on making this site light [archived]

I’ve recently been working on making this site lighter. Most of that time was spent obsessing over streamlining CSS. This post details various optimisations I’ve used


* {
margin: 0;
padding: 0;
box-sizing: border-box;
font-style: normal

This is a simple reset. There’s the usual margin and padding resets. Box sizing is set to border-box so that borders and paddings are taken into account when defining elements’ widths and heights

The font style is reset because I use the dfn and cite tags, which are italicised by default. Italics more apropros for serifs


body {
margin: 0 auto;
padding: 3.3em 1.6em 3.3em 1.6em;
max-width: 64ch;
background-color: #e3dbc3;
font-size: 20px;
line-height: 1.6;
font-family: sans-serif

The site features a simple central column for content. The body is set to a maximum width of 64 ch. The ch unit is defined by the width of the numeral “0”

The font size is set to 20 px and a line height of 1.6. The font is set to the browser’s default sans-serif. These can be reduced to a single property

font: 20px/1.6 sans-serif

The body is divided into four sections: header, aside, main, and footer.

aside, header, main { margin: 0 0 2.6rem 0 }


The values used in margins, paddings, and the type scale are derived from the golden ratio (φ). I round these values to the nearest tenths to trim off a few bytes

0.78, 1.00, 1.27, 1.62, 2.06, 2.59, 2.62, 3.33, …


The aside section appears in project pages and contains links and time-tracker summaries. It’s a simple 3-column grid

aside {
display: grid;
grid-template-columns: 3fr 3fr 3fr;
grid-gap: 1.3em

Using the grid shorthand property and the repeat function, this can be shortened

grid: auto / repeat(3, 3fr)

The links appear in a list with disabled bullets

nav ul { list-style: none }


The main section contains various elements like paragraphs, images, and blockquotes, which are evenly spaced apart

main p, main blockquote,
main img, main code:not(.inline), main h2 {
margin: 0 0 1.3rem 0

However, this takes up way too much space. But since only direct children of the element are being targeted, the child combinator selector can be used:

main > 1 { margin: 0 0 1.3rem 0 }

Hyperlinks are set to match to the body text colour. To avoid duplicated declarations, I combined the two into a separate block:

a, body { color: #222 }

I set the links’ focus and hover states to the inverse of the background and foreground colours. This was also applied to text selection and inline code and kbd elements

::selection, a:focus, a:hover, code.inline, kbd {
background-color: #222;
color: #e3dbc3

I didn’t style links any further. I used to dislike how underlined text was rendered because lines went through descenders but this is no longer the case in modern browsers


As demonstrated on this page, code blocks are a big part of the site. Code blocks are set to horizontally scroll when text overflows. Wrapping of the blocks’ contents is disabled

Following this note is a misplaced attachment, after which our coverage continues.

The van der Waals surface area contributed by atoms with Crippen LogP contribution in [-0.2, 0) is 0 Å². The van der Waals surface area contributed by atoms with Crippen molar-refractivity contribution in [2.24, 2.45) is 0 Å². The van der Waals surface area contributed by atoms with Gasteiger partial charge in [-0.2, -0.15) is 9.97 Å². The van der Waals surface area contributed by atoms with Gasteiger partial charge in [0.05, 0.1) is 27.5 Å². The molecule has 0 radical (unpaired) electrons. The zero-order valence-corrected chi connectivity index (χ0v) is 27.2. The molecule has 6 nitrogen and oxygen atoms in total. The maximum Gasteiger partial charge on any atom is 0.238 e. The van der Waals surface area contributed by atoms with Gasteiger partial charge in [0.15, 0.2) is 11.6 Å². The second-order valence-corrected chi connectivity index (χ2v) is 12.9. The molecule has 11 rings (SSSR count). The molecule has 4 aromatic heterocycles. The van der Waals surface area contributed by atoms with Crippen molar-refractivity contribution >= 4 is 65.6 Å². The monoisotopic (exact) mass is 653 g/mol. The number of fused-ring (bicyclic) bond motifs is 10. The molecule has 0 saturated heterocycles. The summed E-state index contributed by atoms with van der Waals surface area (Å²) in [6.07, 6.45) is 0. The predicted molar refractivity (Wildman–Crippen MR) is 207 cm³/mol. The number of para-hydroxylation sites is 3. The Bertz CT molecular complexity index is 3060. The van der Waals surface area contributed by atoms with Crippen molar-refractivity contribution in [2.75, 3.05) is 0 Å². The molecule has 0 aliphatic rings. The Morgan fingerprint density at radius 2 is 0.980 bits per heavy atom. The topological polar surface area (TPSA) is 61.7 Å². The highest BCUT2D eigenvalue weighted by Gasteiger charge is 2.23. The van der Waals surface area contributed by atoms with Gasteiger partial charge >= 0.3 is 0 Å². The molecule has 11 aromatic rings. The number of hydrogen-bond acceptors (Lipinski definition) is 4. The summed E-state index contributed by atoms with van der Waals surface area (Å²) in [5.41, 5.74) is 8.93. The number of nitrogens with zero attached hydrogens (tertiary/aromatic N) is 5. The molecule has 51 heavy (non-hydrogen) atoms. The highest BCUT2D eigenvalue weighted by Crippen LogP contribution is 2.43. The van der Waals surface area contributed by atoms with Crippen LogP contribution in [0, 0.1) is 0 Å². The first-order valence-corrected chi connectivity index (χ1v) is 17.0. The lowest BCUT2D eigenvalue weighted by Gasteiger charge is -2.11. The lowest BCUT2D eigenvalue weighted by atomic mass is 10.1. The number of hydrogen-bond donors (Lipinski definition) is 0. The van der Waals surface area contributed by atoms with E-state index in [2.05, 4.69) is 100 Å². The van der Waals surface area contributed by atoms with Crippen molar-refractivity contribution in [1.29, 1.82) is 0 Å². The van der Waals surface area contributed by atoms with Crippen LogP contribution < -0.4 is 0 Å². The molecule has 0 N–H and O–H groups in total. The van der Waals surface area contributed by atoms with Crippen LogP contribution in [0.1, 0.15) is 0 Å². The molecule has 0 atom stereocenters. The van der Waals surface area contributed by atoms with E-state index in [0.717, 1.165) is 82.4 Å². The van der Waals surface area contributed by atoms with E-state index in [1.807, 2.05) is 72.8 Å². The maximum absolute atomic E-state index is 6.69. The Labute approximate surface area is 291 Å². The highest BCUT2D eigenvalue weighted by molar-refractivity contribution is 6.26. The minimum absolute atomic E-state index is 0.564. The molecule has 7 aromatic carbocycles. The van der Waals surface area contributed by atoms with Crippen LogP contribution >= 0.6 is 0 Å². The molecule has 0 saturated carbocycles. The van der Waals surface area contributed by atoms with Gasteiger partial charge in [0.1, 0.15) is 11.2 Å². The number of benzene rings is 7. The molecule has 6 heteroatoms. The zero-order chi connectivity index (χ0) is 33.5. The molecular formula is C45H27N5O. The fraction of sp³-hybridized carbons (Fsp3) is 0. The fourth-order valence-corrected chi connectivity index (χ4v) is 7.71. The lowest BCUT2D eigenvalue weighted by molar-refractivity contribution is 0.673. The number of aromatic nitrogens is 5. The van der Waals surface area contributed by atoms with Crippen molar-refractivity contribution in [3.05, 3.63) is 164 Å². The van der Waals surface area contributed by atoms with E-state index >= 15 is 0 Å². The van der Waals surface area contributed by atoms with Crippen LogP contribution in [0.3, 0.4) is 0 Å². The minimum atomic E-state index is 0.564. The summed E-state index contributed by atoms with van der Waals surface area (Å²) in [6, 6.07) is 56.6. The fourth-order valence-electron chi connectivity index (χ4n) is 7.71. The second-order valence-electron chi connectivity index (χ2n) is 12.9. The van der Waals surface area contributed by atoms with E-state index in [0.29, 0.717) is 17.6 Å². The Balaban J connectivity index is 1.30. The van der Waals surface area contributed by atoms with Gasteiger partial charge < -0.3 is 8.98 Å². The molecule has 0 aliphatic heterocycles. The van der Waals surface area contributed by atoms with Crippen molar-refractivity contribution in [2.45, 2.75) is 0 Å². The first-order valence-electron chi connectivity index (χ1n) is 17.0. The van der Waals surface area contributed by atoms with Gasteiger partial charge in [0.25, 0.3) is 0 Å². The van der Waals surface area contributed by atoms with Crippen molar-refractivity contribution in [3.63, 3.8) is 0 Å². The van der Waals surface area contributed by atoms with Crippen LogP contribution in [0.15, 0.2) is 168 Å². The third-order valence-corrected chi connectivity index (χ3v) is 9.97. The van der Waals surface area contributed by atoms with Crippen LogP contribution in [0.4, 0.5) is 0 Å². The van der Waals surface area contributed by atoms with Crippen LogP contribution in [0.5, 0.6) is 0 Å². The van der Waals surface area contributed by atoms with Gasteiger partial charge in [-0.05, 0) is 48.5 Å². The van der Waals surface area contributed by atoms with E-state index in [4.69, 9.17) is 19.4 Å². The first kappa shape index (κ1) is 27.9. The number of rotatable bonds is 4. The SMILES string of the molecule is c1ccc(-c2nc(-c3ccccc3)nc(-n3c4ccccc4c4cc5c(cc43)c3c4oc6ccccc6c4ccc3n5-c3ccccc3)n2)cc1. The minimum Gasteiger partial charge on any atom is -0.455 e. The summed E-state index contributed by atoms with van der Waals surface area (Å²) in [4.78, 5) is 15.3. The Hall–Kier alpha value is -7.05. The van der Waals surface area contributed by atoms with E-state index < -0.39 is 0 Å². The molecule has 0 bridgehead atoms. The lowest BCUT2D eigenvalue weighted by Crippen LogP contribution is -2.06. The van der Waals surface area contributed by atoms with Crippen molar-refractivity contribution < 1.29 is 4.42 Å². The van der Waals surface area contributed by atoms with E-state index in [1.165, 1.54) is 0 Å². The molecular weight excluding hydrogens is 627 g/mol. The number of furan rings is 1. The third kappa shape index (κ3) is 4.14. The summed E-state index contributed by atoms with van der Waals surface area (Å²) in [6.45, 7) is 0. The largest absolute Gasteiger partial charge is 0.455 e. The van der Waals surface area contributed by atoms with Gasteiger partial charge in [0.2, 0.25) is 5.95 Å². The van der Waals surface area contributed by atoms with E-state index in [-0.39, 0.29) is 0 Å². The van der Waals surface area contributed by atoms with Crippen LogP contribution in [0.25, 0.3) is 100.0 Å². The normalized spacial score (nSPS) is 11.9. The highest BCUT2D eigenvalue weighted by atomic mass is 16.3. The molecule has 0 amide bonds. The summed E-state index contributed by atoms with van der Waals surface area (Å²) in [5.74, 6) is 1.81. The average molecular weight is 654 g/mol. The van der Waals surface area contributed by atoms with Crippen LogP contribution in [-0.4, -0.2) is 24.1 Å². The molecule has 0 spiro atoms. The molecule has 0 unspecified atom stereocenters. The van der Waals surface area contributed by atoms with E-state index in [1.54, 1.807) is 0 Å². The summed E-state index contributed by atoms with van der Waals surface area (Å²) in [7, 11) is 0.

code:not(.inline) {
display: block;
padding: 0 1.6em 0 1.6em 0;
overflow-x: auto;
white-space: nowrap

Like the code blocks, blockquotes are padded to visually separate them from the rest of the content. The .q class targets the paragraph element housing the quote itself; its only function is to provide a bit of space between the quote and the attribution

blockquote { padding: 0.8em 1.3em 0.8em 1.3em }
.q { margin: 0 0 .8rem 0 }

“Trifles make perfection and perfection is no trifle”

— Michelangelo

Images are housed in figure blocks as they may have captions. The figure blocks aren’t modified, but the captions are center-aligned

figcaption { text-align: center }

Images are set to a width of 100% to make them responsive. The .p class uses the image-rendering property to scale pixel-art images. This enables me to host smaller images, effectively improving page load times

img { width: 100% }
.p { image-rendering: crisp-edges }
Six squares on a black rectangle
This is a 93-byte 16×10 image.

Note: If you’re using Chrome, the image above may be blurry. For Chrome, image-rendering must be set to pixelated. I purposefully omitted this as I don’t care about Chrome


Here are some additional tricks I used for further reductions. I don’t necessarily recommend these practices as the savings they provide are somewhat trivial. That and you may be sacrificing some degree of stylesheet readability. However, for this endeavour, those savings are quite substantial

Remove units for zero values. If a value is a decimal below one, the zero can be omitted

kbd { padding: 0px 5px 0px 0px }
kbd { padding: 0 5px 0 0 }

Use IDs or class names in lieu of tag names, where appropriate

figcaption { text-align: center }
.f { text-align: center }

aside, header, main { margin: 0 0 2.6rem 0 }
.m { margin: 0 0 2.6rem 0; }

Make use of shorthand properties. Margins, for example, can be shortened like so:

body {
margin-top: 3.3em;
margin-right: 1.6em;
margin-bottom: 3.3em;
margin-left: 1.6em

body { margin: 3.3em 1.6em 3.3em 1.6em }
body { margin: 3.3em 1.6em }

Remove spaces around curly brackets and after semicolons and the last semicolon of each block

body { margin: 0 auto; padding: 3.3em 1.6em; }
body{margin:0 auto;padding:3.3em 1.6em}

Optional: Forget vendor prefixes. Forget IE. Forget Chrome.


I ended up with 609 bytes. According to CSS Stats, there are a total of 18 rules, 23 selectors, 30 declarations (all unique, no repetitions), and 19 properties

That’s all. Thanks for reading and I hope you learned something. If you have any suggestions for further optimisations, send me a message on the Fediverse or Twitter

Update: As of , the stylesheet has been reduced to 489 bytes

Update: 461 bytes as of